Žižkov Television Tower

The Prague-City Transmitter is the first and last television tower that was built in an urban centre in what was then Czechoslovakia. Construction began towards the end of the communist era (in 1985) and was completed after the Velvet Revolution in 1992. This fact alone had much to do with the negative perception that formed of the tower, which as a product of the communist regime was associated with the devastating demolition and redevelopment of the section of the district of Žižkov in which it is located. But once we free ourselves of these negative connotations, we can start to see the transmitter much in the same light as, for example, English architect Peter Cook did, who regarded it as a fascinating work of high-tech architecture.

While the genesis of the Prague-City Television Transmitter can be traced back to the late 1970s – the tower project itself was preceded at that time by a search for the right location and a number of test studies – this book on the Žižkov Television Tower begins in the 1920s. That was when the first references to television as a technological phenomenon began to appear, and they became more common as television technology grew more advanced. The first person to succeed in transmitting an image long distance was John L. Baird, who called the 1925 machine he performed this with a ‘television’. His device operated on the principle of the mechanical decomposition of an image and was the precursor to the modern electric television that was born in the 1930s. The inventors of camera tubes for scanning and assembling images (Vladimír Zvorykin and Philo T. Fainsworth) contributed to this, and thanks to them it became possible to launch regular television broadcasting. The first to do so was the BBC, which was soon followed by other companies, such as the German Postal Service, which became famous in 1936 for its broadcasts from the Summer Olympic Games in Berlin.

Successes abroad had an energising effect on experts in Czechoslovakia, who in 1935, under the direction of Jaroslav Šafránek, built their own television system. This played a crucial role in the popularisation of television as a medium and contributed to the decision to build a transmitter in Prague, too. One was built in 1938 and it was located in the building of the telephone exchange in Žižkov, next to where the current television tower stands today. However, it was never put into operation. Television broadcasting in Czechoslovakia had its premiere ten years later, and it was another five years before regular television broadcasts were launched. In 1953, when Czechoslovak Television was founded, specialised transmitters and television towers began to be built more systematically. However, it was not long before the creators of these structures started to design them as distinctive works of architecture in their own right. In 1969 the first and most important of such works – the TV tower and hotel on Ještěd Mountain, designed by architect Karel Hubáček – won the prestigious Perret Award from the UIA (International Union of Architects).

The circumstances were slightly different in Prague, where in 1953 broadcasting began from a provisional transmitter on the late 19th-century Petřín Lookout Tower. The city’s hilly terrain made it impossible for the signal from the new Cukrák transmitter to achieve full coverage of the capital, so Petřín continued to be used as a transmitter. At the same time, it was becoming increasingly apparent that one main transmitter had to be built. Architect Václav Aulický was selected to design it. He designed several versions of antenna masts, most notably for two potential locations: Petřín and what is now called Mahler Orchards (the location in Žižkov where the TV Tower would be built). For the first location, every type of structure was tried out, including guyed towers; for the second site, a classic design with one or three cylindrical support structures was suggested. The version that was ultimately selected had three cylindrical support structures, which seemed appropriate for the site where it was to be built, Mahler Orchards. Preparatory work on the construction of the distinctively structured television tower (comprised of three steel pipe structures infilled with a thin layer of concrete, along with three pods – housing the technological equipment and a restaurant) began in 1985. The actual construction of the tower and the adjacent technology buildings, designed by architect Václav Aulický and structural engineer Jiří Kozák, was launched three years later.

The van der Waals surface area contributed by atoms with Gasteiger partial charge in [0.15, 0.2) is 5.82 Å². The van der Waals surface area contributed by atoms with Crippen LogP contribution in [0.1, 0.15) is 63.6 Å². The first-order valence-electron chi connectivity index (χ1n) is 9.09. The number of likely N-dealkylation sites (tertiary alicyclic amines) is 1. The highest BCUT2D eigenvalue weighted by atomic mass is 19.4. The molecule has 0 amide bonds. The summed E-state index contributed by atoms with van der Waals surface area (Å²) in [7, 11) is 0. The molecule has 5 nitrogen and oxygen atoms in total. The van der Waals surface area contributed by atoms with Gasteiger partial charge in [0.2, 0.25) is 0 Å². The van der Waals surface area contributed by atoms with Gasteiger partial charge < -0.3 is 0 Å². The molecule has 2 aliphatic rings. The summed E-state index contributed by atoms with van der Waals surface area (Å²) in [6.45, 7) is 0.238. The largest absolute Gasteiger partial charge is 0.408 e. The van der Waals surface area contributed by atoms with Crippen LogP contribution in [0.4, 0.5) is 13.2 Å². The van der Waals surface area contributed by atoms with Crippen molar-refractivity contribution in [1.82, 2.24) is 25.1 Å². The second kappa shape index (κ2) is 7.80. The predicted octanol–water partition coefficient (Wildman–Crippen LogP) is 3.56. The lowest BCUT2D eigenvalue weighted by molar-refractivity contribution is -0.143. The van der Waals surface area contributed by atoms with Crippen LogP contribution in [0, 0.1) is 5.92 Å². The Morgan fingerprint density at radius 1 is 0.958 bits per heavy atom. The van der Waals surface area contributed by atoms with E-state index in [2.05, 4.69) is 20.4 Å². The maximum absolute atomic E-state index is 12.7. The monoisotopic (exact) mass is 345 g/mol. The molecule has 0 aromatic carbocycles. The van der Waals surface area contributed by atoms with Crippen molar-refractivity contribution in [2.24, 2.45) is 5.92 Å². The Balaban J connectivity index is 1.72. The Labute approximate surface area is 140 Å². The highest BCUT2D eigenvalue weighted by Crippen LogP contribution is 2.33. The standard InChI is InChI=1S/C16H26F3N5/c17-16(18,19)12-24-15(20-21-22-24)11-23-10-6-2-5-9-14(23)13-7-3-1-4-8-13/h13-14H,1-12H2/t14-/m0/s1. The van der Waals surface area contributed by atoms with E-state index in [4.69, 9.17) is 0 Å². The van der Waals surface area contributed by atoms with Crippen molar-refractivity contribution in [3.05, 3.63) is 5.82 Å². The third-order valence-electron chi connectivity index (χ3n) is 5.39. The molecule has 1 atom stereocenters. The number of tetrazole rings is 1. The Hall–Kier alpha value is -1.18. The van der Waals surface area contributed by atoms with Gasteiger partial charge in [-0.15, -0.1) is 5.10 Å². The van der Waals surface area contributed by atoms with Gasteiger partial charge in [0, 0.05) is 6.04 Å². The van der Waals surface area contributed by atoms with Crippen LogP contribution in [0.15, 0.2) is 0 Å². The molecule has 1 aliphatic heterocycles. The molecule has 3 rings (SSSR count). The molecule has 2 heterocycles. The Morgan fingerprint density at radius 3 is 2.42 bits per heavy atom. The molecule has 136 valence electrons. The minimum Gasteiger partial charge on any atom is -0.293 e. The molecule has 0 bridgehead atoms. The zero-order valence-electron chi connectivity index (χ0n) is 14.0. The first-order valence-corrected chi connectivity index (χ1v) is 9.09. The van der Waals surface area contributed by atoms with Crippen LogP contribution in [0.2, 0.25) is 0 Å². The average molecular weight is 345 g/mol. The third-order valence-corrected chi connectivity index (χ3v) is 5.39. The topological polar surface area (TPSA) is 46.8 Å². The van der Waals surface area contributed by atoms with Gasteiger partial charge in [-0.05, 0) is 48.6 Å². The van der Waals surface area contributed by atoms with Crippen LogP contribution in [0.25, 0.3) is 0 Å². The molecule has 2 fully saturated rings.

Summary translated by Robin Cassling


Václav Aulický – Jakub Potůček (ed.) – Rostislav Švácha, Žižkov Television Tower, Prague 2020.

160 pages; Czech/summary in English; 87 images and plans; ISBN 978-80-01-06328-6 (VCPD FA ČVUT), ISBN 978-80-7551-070-9 (Jonathan Livingston) / authors Václav Aulický, Jakub Potůček (ed.), Rostislav Švácha / scientific review Petr Urlich / proofreading Irena Hlinková / translation Robin Cassling / index of places Jakub Potůček / graphic design and typesetting Jan Zikmund / treatment of reproductions Jiří Klíma (Formall) / production Gabriel Fragner (Formall) / fonts IBM Plex Mono, Technomat / paper Arena Natural Smooth 100 g / canvas Duchesse Metallic / manufacturing and print Formall and Helbich Printers / published by the Research Centre for Industrial Heritage FA CTU Prague and Jonathan Livingston / supported by Hutní montáže, a.s. and Faculty of Architecture CTU Prague


zizkovska_vez-foto_gabriel_fragner-01 zizkovska_vez-foto_gabriel_fragner-02 zizkovska_vez-foto_gabriel_fragner-03 zizkovska_vez-foto_gabriel_fragner-04 zizkovska_vez-foto_gabriel_fragner-05 zizkovska_vez-foto_gabriel_fragner-06 zizkovska_vez-foto_gabriel_fragner-07 zizkovska_vez-foto_gabriel_fragner-08 zizkovska_vez-foto_gabriel_fragner-09 zizkovska_vez-foto_gabriel_fragner-10